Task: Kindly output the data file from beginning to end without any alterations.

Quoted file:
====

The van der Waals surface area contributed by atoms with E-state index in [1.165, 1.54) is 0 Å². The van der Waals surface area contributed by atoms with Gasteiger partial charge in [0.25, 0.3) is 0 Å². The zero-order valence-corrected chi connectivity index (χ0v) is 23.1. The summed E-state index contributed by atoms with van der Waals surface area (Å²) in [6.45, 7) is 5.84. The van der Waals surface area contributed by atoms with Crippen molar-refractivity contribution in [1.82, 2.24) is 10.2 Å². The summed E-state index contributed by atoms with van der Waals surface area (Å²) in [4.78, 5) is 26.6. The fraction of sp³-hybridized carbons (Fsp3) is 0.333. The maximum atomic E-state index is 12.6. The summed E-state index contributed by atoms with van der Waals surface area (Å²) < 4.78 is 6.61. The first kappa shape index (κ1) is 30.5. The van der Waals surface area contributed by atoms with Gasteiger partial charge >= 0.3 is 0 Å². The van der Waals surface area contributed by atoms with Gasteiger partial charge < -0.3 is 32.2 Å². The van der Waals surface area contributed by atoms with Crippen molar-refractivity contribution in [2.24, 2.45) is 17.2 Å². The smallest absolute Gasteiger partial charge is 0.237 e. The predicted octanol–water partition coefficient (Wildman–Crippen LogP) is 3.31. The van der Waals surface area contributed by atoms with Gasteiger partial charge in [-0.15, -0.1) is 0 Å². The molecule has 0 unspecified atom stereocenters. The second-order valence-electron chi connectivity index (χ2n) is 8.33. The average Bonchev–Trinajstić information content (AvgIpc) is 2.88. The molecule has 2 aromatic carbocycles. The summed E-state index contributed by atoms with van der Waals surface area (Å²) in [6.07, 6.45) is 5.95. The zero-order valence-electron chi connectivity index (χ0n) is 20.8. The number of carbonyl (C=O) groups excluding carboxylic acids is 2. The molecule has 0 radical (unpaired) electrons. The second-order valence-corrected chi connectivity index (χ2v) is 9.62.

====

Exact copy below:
The van der Waals surface area contributed by atoms with E-state index in [1.165, 1.54) is 0 Å². The van der Waals surface area contributed by atoms with Gasteiger partial charge in [0.25, 0.3) is 0 Å². The zero-order valence-corrected chi connectivity index (χ0v) is 23.1. The summed E-state index contributed by atoms with van der Waals surface area (Å²) in [6.45, 7) is 5.84. The van der Waals surface area contributed by atoms with Crippen molar-refractivity contribution in [1.82, 2.24) is 10.2 Å². The summed E-state index contributed by atoms with van der Waals surface area (Å²) in [4.78, 5) is 26.6. The fraction of sp³-hybridized carbons (Fsp3) is 0.333. The maximum atomic E-state index is 12.6. The summed E-state index contributed by atoms with van der Waals surface area (Å²) < 4.78 is 6.61. The first kappa shape index (κ1) is 30.5. The van der Waals surface area contributed by atoms with Gasteiger partial charge >= 0.3 is 0 Å². The van der Waals surface area contributed by atoms with Gasteiger partial charge < -0.3 is 32.2 Å². The van der Waals surface area contributed by atoms with Crippen molar-refractivity contribution in [2.24, 2.45) is 17.2 Å². The smallest absolute Gasteiger partial charge is 0.237 e. The predicted octanol–water partition coefficient (Wildman–Crippen LogP) is 3.31. The van der Waals surface area contributed by atoms with Gasteiger partial charge in [-0.15, -0.1) is 0 Å². The molecule has 0 unspecified atom stereocenters. The second-order valence-electron chi connectivity index (χ2n) is 8.33. The average Bonchev–Trinajstić information content (AvgIpc) is 2.88. The molecule has 2 aromatic carbocycles. The summed E-state index contributed by atoms with van der Waals surface area (Å²) in [6.07, 6.45) is 5.95. The zero-order valence-electron chi connectivity index (χ0n) is 20.8. The number of carbonyl (C=O) groups excluding carboxylic acids is 2. The molecule has 0 radical (unpaired) electrons. The second-order valence-corrected chi connectivity index (χ2v) is 9.62.